Personally, I’m not minding. If this release is any indicator, the much anticipated conclusion to this three season work is going to be explosive. What I watched over and over again over this weekend sure brought the series to the boiling point.

As expected, the DVD starts off with the episode “The Day of the Black Sun Part 2: The Eclipse.” It holds up remarkably well.









  The key scenes here are Aang, Sokka and Toph’s confrontation with Azula and Prince Zuko finally standing up to his father, the Fire Lord Ozai. What truly sets these confrontations though is how DiMartino, who’s the main story editor of the series, uses parallel construction during this twin sequences. As DiMartino says in the commentary, Azula uses acrobatics to avoid the attacks of her opponents while Ozai does pretty much the same thing, verbally, with his son. While Azula’s battle with our heroes is outstanding from an action timing point of view, the real standout is Zuko v. Ozai. If you want to see how two voice actors at the top of their game can be, the acting that comes from Mark Hammill (Ozai) and Dante Basco (Zuko) should be made text book.

As DiMartino and Konietzko more or less admit in the commentary tracks here, they have a master plan for their ultimate story line. If it frustrates certain fans, well the fans can send over several hundred thousand dollars and they’d be glad to do a reshoot. In the meantime, what everyone who watched this episode last November knows, Azula and Ozai use their respective stalling actions to hold off our heroes long enough for the long anticipated solar eclipse to end. When it does, they quickly recharge and the “Gaang” has to beat a hasty retreat, losing all the adult members of their army in the process. What they don’t realize is as they make their escape on Appa, Zuko is quietly following them in a small war balloon.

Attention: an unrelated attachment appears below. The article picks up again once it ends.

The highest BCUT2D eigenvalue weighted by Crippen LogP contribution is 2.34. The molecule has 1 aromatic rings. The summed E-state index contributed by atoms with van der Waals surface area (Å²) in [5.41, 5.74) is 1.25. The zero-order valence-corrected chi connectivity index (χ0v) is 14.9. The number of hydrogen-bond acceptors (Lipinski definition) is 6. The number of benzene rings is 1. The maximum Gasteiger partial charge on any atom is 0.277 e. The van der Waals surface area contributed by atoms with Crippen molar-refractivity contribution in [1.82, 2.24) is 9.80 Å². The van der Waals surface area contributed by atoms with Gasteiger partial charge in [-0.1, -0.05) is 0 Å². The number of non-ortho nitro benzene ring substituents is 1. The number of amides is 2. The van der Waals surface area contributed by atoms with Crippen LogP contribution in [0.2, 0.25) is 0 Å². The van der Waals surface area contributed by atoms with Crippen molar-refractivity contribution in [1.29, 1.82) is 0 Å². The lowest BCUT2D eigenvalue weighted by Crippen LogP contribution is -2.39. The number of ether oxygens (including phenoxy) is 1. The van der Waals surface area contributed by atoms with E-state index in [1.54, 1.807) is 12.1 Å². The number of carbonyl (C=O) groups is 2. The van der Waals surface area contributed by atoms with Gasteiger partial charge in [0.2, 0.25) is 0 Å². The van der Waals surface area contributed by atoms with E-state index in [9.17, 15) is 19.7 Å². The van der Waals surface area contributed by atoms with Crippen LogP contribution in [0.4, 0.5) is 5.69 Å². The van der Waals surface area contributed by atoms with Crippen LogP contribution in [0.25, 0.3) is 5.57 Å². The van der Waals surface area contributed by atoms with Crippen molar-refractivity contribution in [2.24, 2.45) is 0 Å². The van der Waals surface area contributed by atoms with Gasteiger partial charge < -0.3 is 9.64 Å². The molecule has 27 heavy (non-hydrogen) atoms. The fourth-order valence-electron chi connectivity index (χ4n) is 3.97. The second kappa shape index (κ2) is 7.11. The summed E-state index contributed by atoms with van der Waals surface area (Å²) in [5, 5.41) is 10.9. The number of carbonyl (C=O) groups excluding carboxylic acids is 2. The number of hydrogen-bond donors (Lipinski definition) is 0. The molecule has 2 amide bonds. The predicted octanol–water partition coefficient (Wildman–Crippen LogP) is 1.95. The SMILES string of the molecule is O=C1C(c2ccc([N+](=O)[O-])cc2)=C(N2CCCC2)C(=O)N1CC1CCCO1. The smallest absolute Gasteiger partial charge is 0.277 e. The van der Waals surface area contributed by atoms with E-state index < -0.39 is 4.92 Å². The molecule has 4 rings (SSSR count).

For once, DiMartino and Konietzko don’t dawdle. The first two new episodes, “Western Air Temple” and “The Firebending Masters,” is all about Zuko teaching Aang how to fire bend. Not that this will be easy.

“Western Air Temple” is about the Gaang and Zuko coming to terms to each other. Personally, I found it the weakest of these four new episodes. Not that it is a bad episode. More so I found it just a bit too pat. I mean c’mon


fans, we all just KNEW Zuko was going to end up being Aang’s teacher, especially after Azula was introduced. The way the various kids react to Zuko is also highly predictable, although how he finally wins them over has its moments.

On the other hand, what truly is outstanding is Konietzko’s art design. The Temple itself is admittedly one of the best bits of background work the man has ever done. It’s a site that if it was designed by MC Escher, the great artist would have called it one of his masterworks.

Still, if we didn’t have “Western Air Temple,” it would have made the next episode, “Firebending Masters” rather clumsy to execute. It kicks off with a small twist, that Zuko’s fire bending ability was triggered by the years upon years of rage that had built up in him throughout his life. With his finally being accepted by the Gaang, the rage level drops to virtually nothing and his ability with it.